Mercy sisters decry report of immigrant children moved to tent city
The Sisters of Mercy of the Americas said they are "outraged and appalled" by a recent report of migrant children being moved to a tent city in Texas, adding that what is happening now "pales in comparison to the trauma and uncertainty these young girls and boys and their families will experience for years to come."
"The photos and reports of these detention centers for children are the most recent example of how the Trump administration has continued to ratchet up its aggressive approach to tearing immigrant families apart while offering no remedy to decades of failed U.S. foreign policy that has produced the conditions from which people are fleeing for their lives," said an Oct. 3 statement by the Mercy sisters, based in the Washington suburb of Silver Spring, Maryland.
A New York Times article Sept. 30 said migrant children in shelters across the country were being transported in the night in recent weeks to a tent city on desert property in Tornillo, Texas, outside of El Paso. At the time, 1,600 children were at the site with more expected since it was expanded to house 3,800 and to remain open until at least the end of the year.
The report said children are housed in tents in groups of 20 with no school or workbooks and limited access to legal services as "the federal government struggles to find room for more than 13,000 detained migrant children -- the largest population ever -- whose numbers have increased more than fivefold since last year."
Evelyn Stauffer, a spokeswoman for the U.S. Department of Health and Human Services, said in a statement to The New York Times that "it is common to use influx shelters as done on military bases in the past, and the intent is to use these temporary facilities only as long as needed."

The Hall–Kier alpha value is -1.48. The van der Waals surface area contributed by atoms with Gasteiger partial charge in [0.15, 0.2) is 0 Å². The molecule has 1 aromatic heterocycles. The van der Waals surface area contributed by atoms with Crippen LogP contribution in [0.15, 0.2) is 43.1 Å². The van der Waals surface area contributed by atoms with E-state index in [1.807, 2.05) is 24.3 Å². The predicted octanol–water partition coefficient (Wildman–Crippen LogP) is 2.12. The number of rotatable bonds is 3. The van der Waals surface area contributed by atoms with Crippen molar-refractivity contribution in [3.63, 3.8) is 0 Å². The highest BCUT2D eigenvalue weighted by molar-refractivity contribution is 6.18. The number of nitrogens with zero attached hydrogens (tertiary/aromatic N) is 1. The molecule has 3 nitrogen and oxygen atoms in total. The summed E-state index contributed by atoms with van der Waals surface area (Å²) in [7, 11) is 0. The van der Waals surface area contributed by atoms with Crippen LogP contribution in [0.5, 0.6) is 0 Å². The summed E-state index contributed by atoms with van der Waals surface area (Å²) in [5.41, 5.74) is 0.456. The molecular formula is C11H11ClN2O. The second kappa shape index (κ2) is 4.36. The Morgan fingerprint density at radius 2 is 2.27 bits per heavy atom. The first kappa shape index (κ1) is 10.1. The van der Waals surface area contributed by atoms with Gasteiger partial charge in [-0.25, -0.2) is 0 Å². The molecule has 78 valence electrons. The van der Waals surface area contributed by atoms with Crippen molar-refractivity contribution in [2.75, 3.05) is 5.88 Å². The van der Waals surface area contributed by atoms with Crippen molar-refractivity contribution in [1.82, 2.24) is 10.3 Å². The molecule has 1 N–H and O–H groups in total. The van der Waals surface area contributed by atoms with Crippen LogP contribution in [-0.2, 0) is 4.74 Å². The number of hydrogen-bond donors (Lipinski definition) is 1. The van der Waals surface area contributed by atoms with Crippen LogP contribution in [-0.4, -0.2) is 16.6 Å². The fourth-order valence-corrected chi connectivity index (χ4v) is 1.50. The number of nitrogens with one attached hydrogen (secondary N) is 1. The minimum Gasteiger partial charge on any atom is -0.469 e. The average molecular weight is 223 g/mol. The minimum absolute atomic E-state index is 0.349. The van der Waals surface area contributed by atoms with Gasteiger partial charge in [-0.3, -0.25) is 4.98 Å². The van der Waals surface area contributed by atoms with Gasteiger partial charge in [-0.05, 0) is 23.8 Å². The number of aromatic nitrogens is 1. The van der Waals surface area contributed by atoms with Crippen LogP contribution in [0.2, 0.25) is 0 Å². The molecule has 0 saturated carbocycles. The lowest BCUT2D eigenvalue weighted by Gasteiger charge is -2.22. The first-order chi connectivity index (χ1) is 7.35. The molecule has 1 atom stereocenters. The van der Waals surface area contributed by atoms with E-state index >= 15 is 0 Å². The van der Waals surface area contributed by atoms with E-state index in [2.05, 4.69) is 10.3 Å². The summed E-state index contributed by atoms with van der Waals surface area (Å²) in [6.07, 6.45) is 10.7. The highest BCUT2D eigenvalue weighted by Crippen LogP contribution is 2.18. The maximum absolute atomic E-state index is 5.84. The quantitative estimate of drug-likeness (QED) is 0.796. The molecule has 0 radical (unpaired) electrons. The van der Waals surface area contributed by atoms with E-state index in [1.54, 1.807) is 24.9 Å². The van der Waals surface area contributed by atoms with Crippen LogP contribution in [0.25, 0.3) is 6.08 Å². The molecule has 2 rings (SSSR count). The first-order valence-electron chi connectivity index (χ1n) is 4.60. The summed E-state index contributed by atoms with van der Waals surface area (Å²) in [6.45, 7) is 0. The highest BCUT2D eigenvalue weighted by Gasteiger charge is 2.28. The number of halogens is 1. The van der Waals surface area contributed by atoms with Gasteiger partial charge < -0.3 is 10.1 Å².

She also said the need for the tent city reflected problems with the immigration system.
Stauffer said the children's ages and the dangers they face "make unaccompanied alien children vulnerable to human trafficking, exploitation and abuse," which is why the agency joins President Donald Trump in "calling on Congress to reform this broken system."
Moving these children to the Texas tent city is meant to be temporary and primarily for older children considered likely to be placed with sponsors.
In mid-September, HHS, the federal agency in charge of caring for migrant children and teenagers in U.S. custody, said it was setting up the tent camp to accommodate a growing number of Central American children crossing the border.
The camp was initially established in June as a temporary shelter because other facilities were running out of space at the height of the Trump administration's "zero tolerance" policy for immigrants crossing illegally into the United States which separated about 2,500 migrant children from their parents.
Rep. Joaquin Castro, D-Texas, sent an Oct. 2 letter to HHS Secretary Alex Azar asking what is being done to protect the children at this tent city and how long they're expected to remain there. He also asked whether the government plans to open more such facilities.
"I inspected the Tornillo tent camps in June and can attest that it is no place for a child to live," the Catholic representative wrote.
He also urged that these children be released to sponsors as soon as possible, pointing out that "studies show that these shelters cause children stress, prolonged illness and can lead to long-lasting mental and physical consequences."